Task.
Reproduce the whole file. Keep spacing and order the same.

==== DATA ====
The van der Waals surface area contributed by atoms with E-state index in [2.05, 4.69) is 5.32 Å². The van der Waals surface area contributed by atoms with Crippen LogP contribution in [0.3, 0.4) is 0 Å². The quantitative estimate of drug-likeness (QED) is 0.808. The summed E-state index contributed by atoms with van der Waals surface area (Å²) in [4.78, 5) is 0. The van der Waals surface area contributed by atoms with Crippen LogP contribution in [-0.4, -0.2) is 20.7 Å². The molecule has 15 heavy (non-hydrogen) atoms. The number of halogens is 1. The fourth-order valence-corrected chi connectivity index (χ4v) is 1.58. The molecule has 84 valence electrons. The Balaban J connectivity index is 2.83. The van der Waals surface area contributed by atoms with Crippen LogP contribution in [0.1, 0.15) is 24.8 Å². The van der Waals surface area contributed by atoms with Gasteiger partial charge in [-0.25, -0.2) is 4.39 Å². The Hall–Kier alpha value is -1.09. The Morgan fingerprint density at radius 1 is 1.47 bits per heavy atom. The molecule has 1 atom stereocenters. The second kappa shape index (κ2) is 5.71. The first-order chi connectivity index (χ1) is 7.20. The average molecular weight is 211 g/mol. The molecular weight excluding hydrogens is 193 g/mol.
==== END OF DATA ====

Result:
The van der Waals surface area contributed by atoms with E-state index in [2.05, 4.69) is 5.32 Å². The van der Waals surface area contributed by atoms with Crippen LogP contribution in [0.3, 0.4) is 0 Å². The quantitative estimate of drug-likeness (QED) is 0.808. The summed E-state index contributed by atoms with van der Waals surface area (Å²) in [4.78, 5) is 0. The van der Waals surface area contributed by atoms with Crippen LogP contribution in [-0.4, -0.2) is 20.7 Å². The molecule has 15 heavy (non-hydrogen) atoms. The number of halogens is 1. The fourth-order valence-corrected chi connectivity index (χ4v) is 1.58. The molecule has 84 valence electrons. The Balaban J connectivity index is 2.83. The van der Waals surface area contributed by atoms with Crippen LogP contribution in [0.1, 0.15) is 24.8 Å². The van der Waals surface area contributed by atoms with Gasteiger partial charge in [-0.25, -0.2) is 4.39 Å². The Hall–Kier alpha value is -1.09. The Morgan fingerprint density at radius 1 is 1.47 bits per heavy atom. The molecule has 1 atom stereocenters. The second kappa shape index (κ2) is 5.71. The first-order chi connectivity index (χ1) is 7.20. The average molecular weight is 211 g/mol. The molecular weight excluding hydrogens is 193 g/mol.